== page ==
Lake Huron is the third largest of the Great Lakes by size and the 8th largest by volume. But technically, it’s at the same elevation as Lake Michigan, and only separated from it by the straits of Mackinac. The two carry the same body of water, so from that point of view, it’s part of one of the largest freshwater lakes in the world.
Its total surface area is 59,600 km2 (~23,000 sq mi) and elevation is 176 m (~577 ft) above sea level. The average depth is 59 m (195 ft), length and breadth at widest points are 332 km (~206 mi) and 295 km (~183 mi).
As it stands it does have the largest shoreline of any of the Great Lakes – when you include its 30,000 islands, its shoreline stretches for some 6,157 km (~3,827 mi). This alone gives you an idea of just how big it is.
Lake Huron’s coast has a rich biodiversity, including rare and endangered plant species and one of the largest populations of colonial water birds among the great lakes, as well as significant numbers of migrating visitors in fall and spring. These include a variety of warblers, thrushes and kinglets; vireos and flycatchers; and terns, gulls and cormorants. However, it faces serious threats from climate change, human activities and invasive non-native species.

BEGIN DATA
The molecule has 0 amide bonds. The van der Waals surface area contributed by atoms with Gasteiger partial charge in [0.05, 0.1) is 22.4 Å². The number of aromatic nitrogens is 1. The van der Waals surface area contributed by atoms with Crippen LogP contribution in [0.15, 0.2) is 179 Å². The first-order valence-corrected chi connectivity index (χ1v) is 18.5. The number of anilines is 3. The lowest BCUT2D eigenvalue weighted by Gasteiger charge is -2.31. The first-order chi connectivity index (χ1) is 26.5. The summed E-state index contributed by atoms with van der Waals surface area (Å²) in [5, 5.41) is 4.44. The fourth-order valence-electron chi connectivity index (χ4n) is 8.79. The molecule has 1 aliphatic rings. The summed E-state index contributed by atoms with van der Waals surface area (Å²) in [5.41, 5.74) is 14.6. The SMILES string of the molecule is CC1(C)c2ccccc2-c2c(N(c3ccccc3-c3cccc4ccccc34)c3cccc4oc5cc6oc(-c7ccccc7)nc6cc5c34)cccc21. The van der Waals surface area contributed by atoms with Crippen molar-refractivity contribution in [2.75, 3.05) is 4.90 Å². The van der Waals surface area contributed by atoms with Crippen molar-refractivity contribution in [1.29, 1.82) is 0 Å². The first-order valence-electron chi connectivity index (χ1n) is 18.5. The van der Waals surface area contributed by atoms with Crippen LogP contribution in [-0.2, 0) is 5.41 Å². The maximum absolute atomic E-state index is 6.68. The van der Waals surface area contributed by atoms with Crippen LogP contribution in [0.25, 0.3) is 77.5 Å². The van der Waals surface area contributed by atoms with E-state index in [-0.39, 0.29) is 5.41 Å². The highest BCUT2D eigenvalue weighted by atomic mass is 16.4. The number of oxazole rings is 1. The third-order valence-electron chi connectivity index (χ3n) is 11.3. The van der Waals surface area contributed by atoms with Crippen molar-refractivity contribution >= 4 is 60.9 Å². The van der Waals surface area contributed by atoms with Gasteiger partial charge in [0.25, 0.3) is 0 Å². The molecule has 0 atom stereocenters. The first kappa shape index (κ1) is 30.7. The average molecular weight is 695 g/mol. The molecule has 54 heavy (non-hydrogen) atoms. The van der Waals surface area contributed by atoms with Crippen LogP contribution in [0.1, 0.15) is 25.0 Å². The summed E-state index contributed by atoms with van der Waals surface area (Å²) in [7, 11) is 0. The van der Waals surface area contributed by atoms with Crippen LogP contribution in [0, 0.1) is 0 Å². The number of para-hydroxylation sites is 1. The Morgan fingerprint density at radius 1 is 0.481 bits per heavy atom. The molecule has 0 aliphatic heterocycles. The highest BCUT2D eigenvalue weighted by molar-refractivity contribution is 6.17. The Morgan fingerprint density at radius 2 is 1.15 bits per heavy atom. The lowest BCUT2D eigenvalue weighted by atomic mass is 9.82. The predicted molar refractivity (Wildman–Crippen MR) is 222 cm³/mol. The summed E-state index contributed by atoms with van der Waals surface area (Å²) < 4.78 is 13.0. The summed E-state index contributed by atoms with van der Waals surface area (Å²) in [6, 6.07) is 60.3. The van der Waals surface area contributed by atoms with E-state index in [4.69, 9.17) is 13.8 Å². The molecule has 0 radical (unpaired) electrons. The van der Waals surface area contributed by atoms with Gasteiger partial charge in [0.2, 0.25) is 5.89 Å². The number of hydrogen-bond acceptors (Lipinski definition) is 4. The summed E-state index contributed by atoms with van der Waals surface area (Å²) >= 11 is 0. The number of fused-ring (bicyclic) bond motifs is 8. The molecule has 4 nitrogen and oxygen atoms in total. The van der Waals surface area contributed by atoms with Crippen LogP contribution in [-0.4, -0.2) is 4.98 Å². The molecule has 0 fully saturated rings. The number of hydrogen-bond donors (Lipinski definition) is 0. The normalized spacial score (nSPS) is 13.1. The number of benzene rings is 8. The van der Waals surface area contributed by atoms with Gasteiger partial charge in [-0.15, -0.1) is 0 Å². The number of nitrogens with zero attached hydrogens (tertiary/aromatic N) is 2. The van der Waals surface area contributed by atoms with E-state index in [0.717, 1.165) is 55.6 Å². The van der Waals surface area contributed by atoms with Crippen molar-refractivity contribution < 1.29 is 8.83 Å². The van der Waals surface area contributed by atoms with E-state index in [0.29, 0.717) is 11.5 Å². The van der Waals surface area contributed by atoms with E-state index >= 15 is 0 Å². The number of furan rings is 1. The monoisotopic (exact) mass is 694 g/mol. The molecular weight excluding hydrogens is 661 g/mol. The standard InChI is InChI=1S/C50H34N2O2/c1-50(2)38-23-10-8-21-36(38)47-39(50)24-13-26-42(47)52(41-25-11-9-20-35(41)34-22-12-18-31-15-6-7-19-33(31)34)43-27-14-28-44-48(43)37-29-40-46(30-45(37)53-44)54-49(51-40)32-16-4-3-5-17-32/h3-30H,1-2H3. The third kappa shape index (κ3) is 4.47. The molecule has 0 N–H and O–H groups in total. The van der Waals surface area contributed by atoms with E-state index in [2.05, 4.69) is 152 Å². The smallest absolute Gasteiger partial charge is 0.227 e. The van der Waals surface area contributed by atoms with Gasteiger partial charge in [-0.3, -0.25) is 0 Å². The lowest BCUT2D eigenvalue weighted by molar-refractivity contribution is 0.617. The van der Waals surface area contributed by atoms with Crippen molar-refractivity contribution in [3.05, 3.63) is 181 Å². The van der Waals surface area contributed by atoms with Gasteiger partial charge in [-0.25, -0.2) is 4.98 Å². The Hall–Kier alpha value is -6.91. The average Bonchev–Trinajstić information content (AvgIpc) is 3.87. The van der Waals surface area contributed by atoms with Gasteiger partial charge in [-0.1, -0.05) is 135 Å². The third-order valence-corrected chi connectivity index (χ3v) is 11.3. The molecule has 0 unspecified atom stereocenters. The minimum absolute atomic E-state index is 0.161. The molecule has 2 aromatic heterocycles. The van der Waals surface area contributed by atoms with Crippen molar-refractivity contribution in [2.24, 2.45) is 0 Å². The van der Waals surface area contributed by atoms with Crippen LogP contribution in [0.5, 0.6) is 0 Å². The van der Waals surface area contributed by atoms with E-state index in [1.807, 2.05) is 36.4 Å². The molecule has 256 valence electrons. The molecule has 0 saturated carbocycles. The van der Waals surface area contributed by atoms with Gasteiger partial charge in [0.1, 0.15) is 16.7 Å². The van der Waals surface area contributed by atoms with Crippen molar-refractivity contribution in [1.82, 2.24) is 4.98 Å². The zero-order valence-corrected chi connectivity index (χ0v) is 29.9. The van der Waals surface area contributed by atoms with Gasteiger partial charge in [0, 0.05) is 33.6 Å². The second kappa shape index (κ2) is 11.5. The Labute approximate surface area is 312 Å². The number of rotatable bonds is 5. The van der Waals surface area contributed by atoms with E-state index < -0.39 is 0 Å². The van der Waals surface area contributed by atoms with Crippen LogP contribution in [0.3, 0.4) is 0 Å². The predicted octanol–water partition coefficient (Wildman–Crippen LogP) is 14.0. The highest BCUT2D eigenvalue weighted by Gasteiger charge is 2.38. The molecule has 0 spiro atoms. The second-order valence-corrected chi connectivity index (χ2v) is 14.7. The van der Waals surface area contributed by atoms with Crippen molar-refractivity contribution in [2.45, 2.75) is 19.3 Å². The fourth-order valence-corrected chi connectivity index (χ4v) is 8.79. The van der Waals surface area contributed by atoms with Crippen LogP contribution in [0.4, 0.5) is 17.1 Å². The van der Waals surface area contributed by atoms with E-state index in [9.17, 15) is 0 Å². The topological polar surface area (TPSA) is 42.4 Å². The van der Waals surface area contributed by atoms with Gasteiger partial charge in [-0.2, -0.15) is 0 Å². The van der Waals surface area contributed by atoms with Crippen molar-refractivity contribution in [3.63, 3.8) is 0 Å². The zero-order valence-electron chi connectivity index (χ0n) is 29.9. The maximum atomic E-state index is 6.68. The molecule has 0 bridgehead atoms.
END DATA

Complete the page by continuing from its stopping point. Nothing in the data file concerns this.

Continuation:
Kayaking along its extensive shoreline provides many sightseeing opportunities, including sandy beaches, quiet rivers and wetlands, rock formations and historic lighthouses. A 196 km (~122 mi) water trail runs close to the shoreline between Lexington and Quanicasee, with 44 boat access points. Hiking, cycling and wildlife viewing are other popular activities in the area.